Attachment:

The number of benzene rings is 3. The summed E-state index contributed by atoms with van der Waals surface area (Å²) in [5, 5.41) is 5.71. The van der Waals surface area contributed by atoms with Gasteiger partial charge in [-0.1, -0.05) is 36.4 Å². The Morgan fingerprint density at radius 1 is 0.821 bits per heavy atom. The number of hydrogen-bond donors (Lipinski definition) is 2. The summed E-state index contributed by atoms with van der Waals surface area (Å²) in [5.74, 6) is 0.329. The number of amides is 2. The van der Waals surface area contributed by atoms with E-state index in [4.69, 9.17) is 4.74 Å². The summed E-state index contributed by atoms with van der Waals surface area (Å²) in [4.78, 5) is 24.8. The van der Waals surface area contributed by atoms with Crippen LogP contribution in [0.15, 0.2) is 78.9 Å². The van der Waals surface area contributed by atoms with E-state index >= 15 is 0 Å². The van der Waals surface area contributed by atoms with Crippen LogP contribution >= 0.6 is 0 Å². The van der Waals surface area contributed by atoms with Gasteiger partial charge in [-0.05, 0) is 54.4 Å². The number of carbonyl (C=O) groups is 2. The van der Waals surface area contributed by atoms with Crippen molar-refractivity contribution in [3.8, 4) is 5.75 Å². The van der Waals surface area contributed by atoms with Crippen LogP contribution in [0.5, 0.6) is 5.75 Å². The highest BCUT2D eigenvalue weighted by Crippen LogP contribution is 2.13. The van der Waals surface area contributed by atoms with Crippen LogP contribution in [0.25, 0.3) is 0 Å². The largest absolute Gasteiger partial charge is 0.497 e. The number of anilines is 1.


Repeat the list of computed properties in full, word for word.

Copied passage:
The number of benzene rings is 3. The summed E-state index contributed by atoms with van der Waals surface area (Å²) in [5, 5.41) is 5.71. The van der Waals surface area contributed by atoms with Gasteiger partial charge in [-0.1, -0.05) is 36.4 Å². The Morgan fingerprint density at radius 1 is 0.821 bits per heavy atom. The number of hydrogen-bond donors (Lipinski definition) is 2. The summed E-state index contributed by atoms with van der Waals surface area (Å²) in [5.74, 6) is 0.329. The number of amides is 2. The van der Waals surface area contributed by atoms with E-state index in [4.69, 9.17) is 4.74 Å². The summed E-state index contributed by atoms with van der Waals surface area (Å²) in [4.78, 5) is 24.8. The van der Waals surface area contributed by atoms with Crippen LogP contribution in [0.15, 0.2) is 78.9 Å². The van der Waals surface area contributed by atoms with E-state index >= 15 is 0 Å². The van der Waals surface area contributed by atoms with Crippen LogP contribution >= 0.6 is 0 Å². The van der Waals surface area contributed by atoms with Gasteiger partial charge in [-0.05, 0) is 54.4 Å². The number of carbonyl (C=O) groups is 2. The van der Waals surface area contributed by atoms with Crippen molar-refractivity contribution in [3.8, 4) is 5.75 Å². The van der Waals surface area contributed by atoms with Crippen LogP contribution in [0.5, 0.6) is 5.75 Å². The highest BCUT2D eigenvalue weighted by Crippen LogP contribution is 2.13. The van der Waals surface area contributed by atoms with Crippen LogP contribution in [0.25, 0.3) is 0 Å². The largest absolute Gasteiger partial charge is 0.497 e. The number of anilines is 1.